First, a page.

How soft skills can be learned

by Apr 20, 2018

5 ways soft skills can be learned

Soft skills cement personal relationships. They suggest character and attitude. Many people don’t understand that soft skills can be learned and they are innate . But they can.

Maya is a Strategy Manager  in a heavy engineering company. She graduated top of her MBA class and has made stellar progress working her way through the ranks. She is now going through a hi-po assessment process within her company. The feedback is she needs to work on her soft skills. Now some of this could be gender blow back, as assertive and forceful women are viewed more harshly than their male counterparts. “But shouldn’t this be innate?” she asked. “Can I really learn all that stuff?”  The answer is that yes, those skills that can accelerate a career or hold it back can indeed be learned.

soft skills can be learned

Some people are blessed with people skills, but for those who are less naturally gifted, it’s still possible to improve and even excel with the right coaching. Soft skills can be learned and also enhanced.

Here are 5 ways soft skills can be learned

The most important element of responding to a need to improve on soft skills is to ask questions. Very often this phrase is used as a catch-all cop-out by weak managers. Ask questions to drill down to the nature of the specific problem and if possible for named instances. Maya learned that her co-workers found her “abrupt” and “wrapped up in herself” and “isolated.”

Once again women who don’t exhibit  the level of soft social skills associated and expected from women, are viewed more harshly than their male colleagues. Never the less, Maya saw that the feedback was wide and specific enough, that she wanted to work on these issues. The perception was holding back her career progression.

The reality is despite what people think – soft skills can be learned.

Become an active listener

Listening is the top soft skill. The old saying is that we have two ears and one mouth exists for a reason. When we allow the other person to speak, it frees us up to observe, especially the non-verbal cues that might be important.

  • Ask the first question  – everyone loves to feel important.
  • Paraphrase and dig deeper to learn more about what someone is telling you. This demonstrates interest and focus. It also helps you better understand the situation.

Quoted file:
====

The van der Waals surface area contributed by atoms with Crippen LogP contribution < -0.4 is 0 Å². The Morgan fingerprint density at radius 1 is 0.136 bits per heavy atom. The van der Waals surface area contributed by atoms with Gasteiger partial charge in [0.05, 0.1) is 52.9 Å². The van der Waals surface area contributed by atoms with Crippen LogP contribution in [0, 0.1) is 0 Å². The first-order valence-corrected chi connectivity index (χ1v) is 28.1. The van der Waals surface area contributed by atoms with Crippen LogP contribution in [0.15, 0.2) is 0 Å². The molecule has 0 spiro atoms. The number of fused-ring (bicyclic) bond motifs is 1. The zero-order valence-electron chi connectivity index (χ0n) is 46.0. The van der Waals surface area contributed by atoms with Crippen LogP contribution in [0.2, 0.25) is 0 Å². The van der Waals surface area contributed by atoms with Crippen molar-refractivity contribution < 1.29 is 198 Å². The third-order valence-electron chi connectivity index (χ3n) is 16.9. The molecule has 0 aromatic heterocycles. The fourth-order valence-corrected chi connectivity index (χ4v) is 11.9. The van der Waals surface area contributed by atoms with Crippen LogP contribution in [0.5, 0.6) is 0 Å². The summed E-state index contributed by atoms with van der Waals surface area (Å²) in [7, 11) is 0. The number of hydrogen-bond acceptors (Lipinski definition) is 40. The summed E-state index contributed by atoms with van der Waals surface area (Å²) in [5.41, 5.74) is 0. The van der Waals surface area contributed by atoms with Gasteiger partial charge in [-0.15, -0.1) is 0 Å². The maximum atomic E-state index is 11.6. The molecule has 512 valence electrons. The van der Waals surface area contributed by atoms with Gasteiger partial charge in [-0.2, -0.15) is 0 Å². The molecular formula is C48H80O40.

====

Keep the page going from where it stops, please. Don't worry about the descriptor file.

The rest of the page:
• Take short notes when appropriate. This shows that the subject matter is important to you. Make sure they are one word memory joggers and you don’t have your head down the whole time.
  • Don’t interrupt.  Respect the other person by letting them finish saying what they are saying.
  • Pay attention to the other person’s body language. Observe their posture, tone of voice, eye contact (or lack thereof), gestures, and facial expressions.

Enhance your communication skills

Clear communication whether written, oral, or nonverbal communication is vital to master. An excellent starting point is by developing an awareness of what is going on around you and simply observing.

  • Smile and make eye contact.  This is a good way to create a strong first impression or develop an existing one.  Focus on the individual and engage them in the conversation by asking questions about them.
  • Develop an awareness of body language. Mirror the body language of the person you are talking to. Lean in and take a collaborative rather than authoritative stance, by standing or sitting next to them, not opposite.
  • Gain confidence in speaking  up  – whether in meetings or conferences. If you are nervous invest in a coach.
  • Improve written communication  – develop a concise, accurate and business like style.

Strengthen your relationships

You maybe shy or introverted, but still it is vital that you have a strong support network and people know who you are.  Make sure you develop your relationships with peers, bosses as well as co-workers in other locations.

  • Invite colleagues for lunch and drinks, even those in other departments .
  • Communicate constructively. If there are any conflict issues then shoot for a win/win with empathetic but  assertive communication. If this is challenging – look for a coach.
  • Stay away from gossip. It is toxic for you and the organisation and reflects well on no one.
  • Network externally  – become a resource for your sector or profession to develop a top reputation.


Leadership is simply influencing other people. As such, leadership skills can be used by any employee at any level in the organization.

  • Volunteer to lead projects or work groups. Start small and always remember to run an inclusive meeting.
  • Display a positive attitude in challenging situations. Remain calm in moments of crisis and poise under pressure .

Demonstrate leadership skills

Leadership is about presenting your best self in every situation. It is showing you are consistently reliable and people can trust you.

  • Take initiative and propose ideas.
  • Engage in departmental discussions
  • Be consistent in terms of delivery of your own work.

If you want to improve the soft skills of your employees book a Lunch and Learn Online Coaching program


3Plus welcomes any writers to join 3Plus as a Staff Writer. If you are an expert in Leadership and Competence Building or just want to share your experiences, contact us! We would love to give you a voice!

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